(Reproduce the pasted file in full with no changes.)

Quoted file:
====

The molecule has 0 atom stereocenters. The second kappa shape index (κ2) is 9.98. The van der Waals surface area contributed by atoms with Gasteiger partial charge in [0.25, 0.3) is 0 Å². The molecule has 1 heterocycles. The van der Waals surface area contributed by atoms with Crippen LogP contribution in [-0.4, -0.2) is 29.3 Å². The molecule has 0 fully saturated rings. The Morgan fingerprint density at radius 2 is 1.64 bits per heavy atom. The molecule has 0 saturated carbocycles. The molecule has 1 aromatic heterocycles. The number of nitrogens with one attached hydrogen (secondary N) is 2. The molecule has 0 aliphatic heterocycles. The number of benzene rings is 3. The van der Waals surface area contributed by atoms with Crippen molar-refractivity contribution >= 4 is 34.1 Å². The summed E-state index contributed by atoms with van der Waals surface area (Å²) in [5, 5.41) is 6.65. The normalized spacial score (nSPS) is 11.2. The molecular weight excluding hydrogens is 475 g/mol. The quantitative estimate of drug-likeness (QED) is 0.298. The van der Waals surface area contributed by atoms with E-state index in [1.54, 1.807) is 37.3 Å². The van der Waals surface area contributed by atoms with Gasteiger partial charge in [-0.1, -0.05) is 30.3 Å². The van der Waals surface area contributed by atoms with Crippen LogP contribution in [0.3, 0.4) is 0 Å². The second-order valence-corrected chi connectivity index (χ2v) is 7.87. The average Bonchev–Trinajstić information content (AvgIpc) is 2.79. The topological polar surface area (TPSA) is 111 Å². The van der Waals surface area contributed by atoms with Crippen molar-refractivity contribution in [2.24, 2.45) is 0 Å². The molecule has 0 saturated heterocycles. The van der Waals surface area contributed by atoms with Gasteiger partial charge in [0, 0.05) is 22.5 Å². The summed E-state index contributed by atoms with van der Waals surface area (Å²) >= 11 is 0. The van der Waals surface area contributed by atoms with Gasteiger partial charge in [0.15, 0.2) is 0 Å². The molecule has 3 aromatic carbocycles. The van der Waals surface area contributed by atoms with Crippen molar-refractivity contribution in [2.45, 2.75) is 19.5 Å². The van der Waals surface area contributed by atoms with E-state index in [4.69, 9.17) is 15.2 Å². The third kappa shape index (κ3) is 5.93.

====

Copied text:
The molecule has 0 atom stereocenters. The second kappa shape index (κ2) is 9.98. The van der Waals surface area contributed by atoms with Gasteiger partial charge in [0.25, 0.3) is 0 Å². The molecule has 1 heterocycles. The van der Waals surface area contributed by atoms with Crippen LogP contribution in [-0.4, -0.2) is 29.3 Å². The molecule has 0 fully saturated rings. The Morgan fingerprint density at radius 2 is 1.64 bits per heavy atom. The molecule has 0 saturated carbocycles. The molecule has 1 aromatic heterocycles. The number of nitrogens with one attached hydrogen (secondary N) is 2. The molecule has 0 aliphatic heterocycles. The number of benzene rings is 3. The van der Waals surface area contributed by atoms with Crippen molar-refractivity contribution >= 4 is 34.1 Å². The summed E-state index contributed by atoms with van der Waals surface area (Å²) in [5, 5.41) is 6.65. The normalized spacial score (nSPS) is 11.2. The molecular weight excluding hydrogens is 475 g/mol. The quantitative estimate of drug-likeness (QED) is 0.298. The van der Waals surface area contributed by atoms with E-state index in [1.54, 1.807) is 37.3 Å². The van der Waals surface area contributed by atoms with Gasteiger partial charge in [-0.1, -0.05) is 30.3 Å². The van der Waals surface area contributed by atoms with Crippen LogP contribution in [0.3, 0.4) is 0 Å². The second-order valence-corrected chi connectivity index (χ2v) is 7.87. The average Bonchev–Trinajstić information content (AvgIpc) is 2.79. The topological polar surface area (TPSA) is 111 Å². The van der Waals surface area contributed by atoms with Crippen molar-refractivity contribution in [2.24, 2.45) is 0 Å². The molecule has 0 saturated heterocycles. The van der Waals surface area contributed by atoms with Gasteiger partial charge in [0, 0.05) is 22.5 Å². The summed E-state index contributed by atoms with van der Waals surface area (Å²) >= 11 is 0. The van der Waals surface area contributed by atoms with Gasteiger partial charge in [0.15, 0.2) is 0 Å². The molecule has 3 aromatic carbocycles. The van der Waals surface area contributed by atoms with Crippen molar-refractivity contribution in [2.45, 2.75) is 19.5 Å². The van der Waals surface area contributed by atoms with E-state index in [4.69, 9.17) is 15.2 Å². The third kappa shape index (κ3) is 5.93.